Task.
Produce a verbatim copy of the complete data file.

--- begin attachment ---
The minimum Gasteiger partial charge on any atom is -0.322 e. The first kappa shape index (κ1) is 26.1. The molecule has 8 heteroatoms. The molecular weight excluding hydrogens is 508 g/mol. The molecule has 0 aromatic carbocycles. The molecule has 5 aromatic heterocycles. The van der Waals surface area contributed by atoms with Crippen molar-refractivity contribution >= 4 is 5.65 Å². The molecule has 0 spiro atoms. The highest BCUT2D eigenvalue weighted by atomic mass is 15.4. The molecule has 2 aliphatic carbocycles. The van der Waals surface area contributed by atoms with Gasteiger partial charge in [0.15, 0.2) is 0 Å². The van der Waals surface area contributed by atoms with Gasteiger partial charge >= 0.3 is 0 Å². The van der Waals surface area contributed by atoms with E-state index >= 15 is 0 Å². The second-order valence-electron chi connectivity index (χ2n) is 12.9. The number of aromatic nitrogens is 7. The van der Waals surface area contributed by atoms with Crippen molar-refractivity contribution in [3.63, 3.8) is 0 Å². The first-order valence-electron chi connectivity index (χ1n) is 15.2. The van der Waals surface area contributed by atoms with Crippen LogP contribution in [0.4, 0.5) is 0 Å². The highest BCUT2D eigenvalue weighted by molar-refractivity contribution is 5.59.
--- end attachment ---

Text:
The minimum Gasteiger partial charge on any atom is -0.322 e. The first kappa shape index (κ1) is 26.1. The molecule has 8 heteroatoms. The molecular weight excluding hydrogens is 508 g/mol. The molecule has 0 aromatic carbocycles. The molecule has 5 aromatic heterocycles. The van der Waals surface area contributed by atoms with Crippen molar-refractivity contribution >= 4 is 5.65 Å². The molecule has 0 spiro atoms. The highest BCUT2D eigenvalue weighted by atomic mass is 15.4. The molecule has 2 aliphatic carbocycles. The van der Waals surface area contributed by atoms with Gasteiger partial charge in [0.15, 0.2) is 0 Å². The van der Waals surface area contributed by atoms with Gasteiger partial charge >= 0.3 is 0 Å². The van der Waals surface area contributed by atoms with E-state index >= 15 is 0 Å². The second-order valence-electron chi connectivity index (χ2n) is 12.9. The number of aromatic nitrogens is 7. The van der Waals surface area contributed by atoms with Crippen molar-refractivity contribution in [3.63, 3.8) is 0 Å². The first-order valence-electron chi connectivity index (χ1n) is 15.2. The van der Waals surface area contributed by atoms with Crippen LogP contribution in [0.4, 0.5) is 0 Å². The highest BCUT2D eigenvalue weighted by molar-refractivity contribution is 5.59.